You should backup your hard-drive at least once a week. Theft aside, this will prevent you losing everything if your hard-drive crashes, which I am sure has happened to each of us at least once. If you have a lot of photographs, you might want to create a folder for "new pictures 2-19-06" so you only need to add those files.
CDs are great, but personally I prefer using a USB "jump" drive. They are much more flexible because you can add and remove files as you would on your regular hard-drive without having to take time to burn a CD each time. And there are no backup CDs to lose, just your drive to keep track of. A 512MB jump drive costs around $50, but they are available as small as 64KB and as large as 2GB.
There are many companies that host backups on their servers. You log in through a web browser and upload your backup, which you can then access from anywhere. The good thing about this is if your computer and jump drive/CDs are both stolen, you still have a backup at a secure off-site location. Virtual-Backup.com (http://www.Virtual-Backup.com) offers 1GB of storage for $19.99 a month.
Part 3: Item Recovery Products and Services
Loss Protection and Recovery Labels
There are various companies that offer this service, I use (http://www.StuffBak.com) but they all follow the same principles. The labels have a unique serial number that you register to yourself or your business. If your item is lost or stolen, the person who ends up with it will see the labels and the theory is most people are honest enough to at least double check with the label company before they purchase the item. It also helps police and lost-and-found departments locate the owner of retrieved items. Stuff-Bak charges $14.95 for their recovery service, and the labels packs vary from $9.95 to $99.95 depending on how many labels you need.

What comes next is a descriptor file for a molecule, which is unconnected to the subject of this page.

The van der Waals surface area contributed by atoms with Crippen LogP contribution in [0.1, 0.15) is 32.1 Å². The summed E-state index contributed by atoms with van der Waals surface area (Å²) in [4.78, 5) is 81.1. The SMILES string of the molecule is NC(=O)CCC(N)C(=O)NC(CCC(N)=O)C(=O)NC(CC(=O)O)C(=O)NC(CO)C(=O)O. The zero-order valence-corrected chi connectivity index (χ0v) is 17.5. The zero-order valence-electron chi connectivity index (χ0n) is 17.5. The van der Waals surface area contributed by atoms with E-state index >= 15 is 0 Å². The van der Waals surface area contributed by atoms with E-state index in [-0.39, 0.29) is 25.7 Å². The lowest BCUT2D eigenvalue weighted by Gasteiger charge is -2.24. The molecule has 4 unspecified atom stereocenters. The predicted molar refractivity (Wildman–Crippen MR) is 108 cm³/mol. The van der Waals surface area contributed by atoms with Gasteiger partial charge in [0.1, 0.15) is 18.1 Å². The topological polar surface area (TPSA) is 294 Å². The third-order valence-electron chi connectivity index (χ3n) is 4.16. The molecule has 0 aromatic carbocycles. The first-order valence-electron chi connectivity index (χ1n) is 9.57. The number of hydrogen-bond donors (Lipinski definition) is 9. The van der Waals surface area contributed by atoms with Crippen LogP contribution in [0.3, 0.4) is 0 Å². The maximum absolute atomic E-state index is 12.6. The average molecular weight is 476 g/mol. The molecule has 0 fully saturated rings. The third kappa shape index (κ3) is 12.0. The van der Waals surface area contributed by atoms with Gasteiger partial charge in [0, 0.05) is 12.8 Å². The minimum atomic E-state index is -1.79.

Imagine having your computer stolen, then as soon as it is connected to the Internet (even if the hard-drive has been reformatted) the laptop connects to a monitoring service and flags up its location.
This is a laptop lojack system such as the Computrace Plus product from Absolute Software (http://digbig.com/4gffa), which charges $49.95 a year for the service. It works by identifying the IP address which discloses the broad location (city and state) and who the owner of the IP is. This information is then passed onto the local police for theft recovery. Absolute Software claims a 90 percent recovery rate of all computers that connect to the monitoring service after being stolen.
Once a computer connects to the monitoring service, they can remotely wipe all data from the hard-drive to prevent sensitive information getting into the wrong hands. This is a separate service that they charge $200 for, but it may well be worth it (particularly if you have access to the data elsewhere through the backups you have done).
It is possible to spend a fortune on security equipment, but when you consider how valuable your computer is to your business, a couple of hundred dollars in preventative measures can make a big difference if you ever find yourself the victim of computer theft.